I was a man alone, enveloped by strangers who didn’t know my present, let alone my past. They spoke, relating stories of rebellion that garnered the occasional grunt of disgust or even raucous laughter from the group. Professionals they were, who dealt with the dirty lives of people who had wallowed in one mud pit or another. I listened, the rubbernecking side of me staring into the tales of wrecked lives in macabre delight.
Until a man began to tell a story he might have ripped from my own biography. I no longer saw or smelled or tasted or felt; I became nothing but ear, for all I could do was hear. The sordid details of his story were kissing cousins to my own. I knew the plot, the characters, the crisis, and especially the diabolical dénouement.
The longer I listened, the closer to the surface boiled the lava of anger within me. For though he was doubtlessly telling the story with factual accuracy, he was not telling it right. For he told it not as a subjective participant in the drama, but as an objective observer of human affairs. He got it too right, too accurate, and because of that, this man whom I knew not, I hated. For he had stolen my confession, purged it in the fires of fact, and spoken the purified truth.
Never are we more Hollywood than when we admit wrongdoing. Our confession is scripted, edited, practiced. Move over Brad Pitt; I’ve got this role down pat, for it’s my version of me. We choose our words with precision, for they will condemn us, and we prefer to have a say in that condemnation. We take ownership of our admission, deciding what to leave in, what to leave out. We might be confessing sins, but, damnit, they’re our sins and we want it done right.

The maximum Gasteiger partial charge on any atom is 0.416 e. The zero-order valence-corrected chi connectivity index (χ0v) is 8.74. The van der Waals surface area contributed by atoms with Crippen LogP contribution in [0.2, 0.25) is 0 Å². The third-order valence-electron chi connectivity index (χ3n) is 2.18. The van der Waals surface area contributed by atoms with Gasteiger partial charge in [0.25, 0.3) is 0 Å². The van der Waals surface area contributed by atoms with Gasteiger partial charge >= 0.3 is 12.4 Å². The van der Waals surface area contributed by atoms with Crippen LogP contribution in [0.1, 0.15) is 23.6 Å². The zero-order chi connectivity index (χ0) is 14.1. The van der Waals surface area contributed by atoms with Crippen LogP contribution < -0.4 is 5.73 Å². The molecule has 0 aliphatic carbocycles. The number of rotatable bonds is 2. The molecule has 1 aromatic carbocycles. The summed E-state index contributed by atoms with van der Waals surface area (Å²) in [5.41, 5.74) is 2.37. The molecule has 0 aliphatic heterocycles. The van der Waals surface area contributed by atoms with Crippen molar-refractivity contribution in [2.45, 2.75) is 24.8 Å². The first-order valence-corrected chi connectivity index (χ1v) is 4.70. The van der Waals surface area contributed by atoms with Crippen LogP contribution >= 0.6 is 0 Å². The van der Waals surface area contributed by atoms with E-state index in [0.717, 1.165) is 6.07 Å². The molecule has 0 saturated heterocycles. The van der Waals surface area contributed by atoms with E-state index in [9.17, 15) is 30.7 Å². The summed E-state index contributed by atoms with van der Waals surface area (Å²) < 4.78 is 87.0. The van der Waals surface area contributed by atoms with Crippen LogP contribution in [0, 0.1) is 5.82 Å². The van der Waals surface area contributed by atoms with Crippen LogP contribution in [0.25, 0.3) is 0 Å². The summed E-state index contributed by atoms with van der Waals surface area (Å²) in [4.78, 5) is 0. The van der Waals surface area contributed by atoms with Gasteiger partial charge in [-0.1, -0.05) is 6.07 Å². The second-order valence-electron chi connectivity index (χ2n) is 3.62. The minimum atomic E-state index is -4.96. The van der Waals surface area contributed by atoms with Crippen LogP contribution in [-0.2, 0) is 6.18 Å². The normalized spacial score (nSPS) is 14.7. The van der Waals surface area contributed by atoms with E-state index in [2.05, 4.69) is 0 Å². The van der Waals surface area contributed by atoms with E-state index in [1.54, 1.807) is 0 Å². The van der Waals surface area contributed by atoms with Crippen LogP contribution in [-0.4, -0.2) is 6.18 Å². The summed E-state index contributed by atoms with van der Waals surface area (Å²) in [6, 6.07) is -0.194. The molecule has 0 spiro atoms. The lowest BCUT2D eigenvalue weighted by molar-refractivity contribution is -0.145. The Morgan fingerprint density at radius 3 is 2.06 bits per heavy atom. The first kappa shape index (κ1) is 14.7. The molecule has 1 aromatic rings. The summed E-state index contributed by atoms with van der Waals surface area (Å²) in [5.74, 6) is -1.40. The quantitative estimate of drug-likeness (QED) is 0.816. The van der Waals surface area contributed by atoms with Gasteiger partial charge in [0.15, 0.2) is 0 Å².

Thus, as I sat in that room, overhearing not the story of my sin, and yet still the story of my sin, I became angry. For implicit in that man’s story was a condemnation of me. I lost control over the confession. It was raw, bare, naked, no longer draped in the raiment of words I would have scripted oh so carefully. For I may be a thief and a drunkard, a murderer and an adulterer, and I may be ready to admit to that in my scripted confession, but don’t you dare accuse me of being such.
Behold, the power of self-justification, that even in the midst of confession, so long as we remain in control, the narcissist within lives on.
That day was a graphic reminder for me, that I cannot rely on the purity of my confession. It is too deeply stained to do me any good. If I want forgiveness, it must come from a source unpolluted by selfishness, where every action is driven by agape.
I believe there is a God who looks past our flawed confessions. He knows absolute truth has no residency within those who are congenital liars. He speaks the truth. And it is his truth that matters—the truth that ever and always welcomes the wounded, embraces the pariah, and saves the sinner from himself.